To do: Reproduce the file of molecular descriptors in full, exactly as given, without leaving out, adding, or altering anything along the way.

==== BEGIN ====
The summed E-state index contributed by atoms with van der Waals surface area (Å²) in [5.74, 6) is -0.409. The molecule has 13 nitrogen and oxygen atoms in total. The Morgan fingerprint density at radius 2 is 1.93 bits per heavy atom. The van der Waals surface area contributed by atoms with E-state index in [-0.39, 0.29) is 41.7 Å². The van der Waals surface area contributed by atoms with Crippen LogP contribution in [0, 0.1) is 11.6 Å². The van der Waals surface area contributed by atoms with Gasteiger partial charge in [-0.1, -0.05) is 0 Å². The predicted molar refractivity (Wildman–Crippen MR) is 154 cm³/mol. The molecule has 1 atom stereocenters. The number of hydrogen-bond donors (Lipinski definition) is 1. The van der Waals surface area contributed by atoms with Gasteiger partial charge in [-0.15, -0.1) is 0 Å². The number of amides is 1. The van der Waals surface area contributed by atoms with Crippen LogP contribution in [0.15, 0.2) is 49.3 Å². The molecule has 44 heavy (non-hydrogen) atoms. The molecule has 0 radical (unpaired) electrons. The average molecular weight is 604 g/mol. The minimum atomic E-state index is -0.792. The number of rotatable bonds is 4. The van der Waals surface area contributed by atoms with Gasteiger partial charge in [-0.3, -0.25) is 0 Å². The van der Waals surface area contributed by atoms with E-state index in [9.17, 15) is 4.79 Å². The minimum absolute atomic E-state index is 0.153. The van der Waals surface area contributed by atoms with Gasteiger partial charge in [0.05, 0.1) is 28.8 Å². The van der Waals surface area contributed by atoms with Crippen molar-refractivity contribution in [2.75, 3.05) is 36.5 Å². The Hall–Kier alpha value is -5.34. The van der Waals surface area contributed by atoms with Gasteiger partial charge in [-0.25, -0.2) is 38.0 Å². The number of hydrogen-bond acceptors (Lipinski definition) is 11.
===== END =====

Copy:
The summed E-state index contributed by atoms with van der Waals surface area (Å²) in [5.74, 6) is -0.409. The molecule has 13 nitrogen and oxygen atoms in total. The Morgan fingerprint density at radius 2 is 1.93 bits per heavy atom. The van der Waals surface area contributed by atoms with E-state index in [-0.39, 0.29) is 41.7 Å². The van der Waals surface area contributed by atoms with Crippen LogP contribution in [0, 0.1) is 11.6 Å². The van der Waals surface area contributed by atoms with Gasteiger partial charge in [-0.1, -0.05) is 0 Å². The predicted molar refractivity (Wildman–Crippen MR) is 154 cm³/mol. The molecule has 1 atom stereocenters. The number of hydrogen-bond donors (Lipinski definition) is 1. The van der Waals surface area contributed by atoms with Gasteiger partial charge in [-0.15, -0.1) is 0 Å². The number of amides is 1. The van der Waals surface area contributed by atoms with Crippen LogP contribution in [0.15, 0.2) is 49.3 Å². The molecule has 44 heavy (non-hydrogen) atoms. The molecule has 0 radical (unpaired) electrons. The average molecular weight is 604 g/mol. The minimum atomic E-state index is -0.792. The number of rotatable bonds is 4. The van der Waals surface area contributed by atoms with Gasteiger partial charge in [-0.3, -0.25) is 0 Å². The van der Waals surface area contributed by atoms with E-state index in [9.17, 15) is 4.79 Å². The minimum absolute atomic E-state index is 0.153. The van der Waals surface area contributed by atoms with Gasteiger partial charge in [0.05, 0.1) is 28.8 Å². The van der Waals surface area contributed by atoms with Crippen molar-refractivity contribution in [2.75, 3.05) is 36.5 Å². The Hall–Kier alpha value is -5.34. The van der Waals surface area contributed by atoms with Gasteiger partial charge in [-0.25, -0.2) is 38.0 Å². The number of hydrogen-bond acceptors (Lipinski definition) is 11.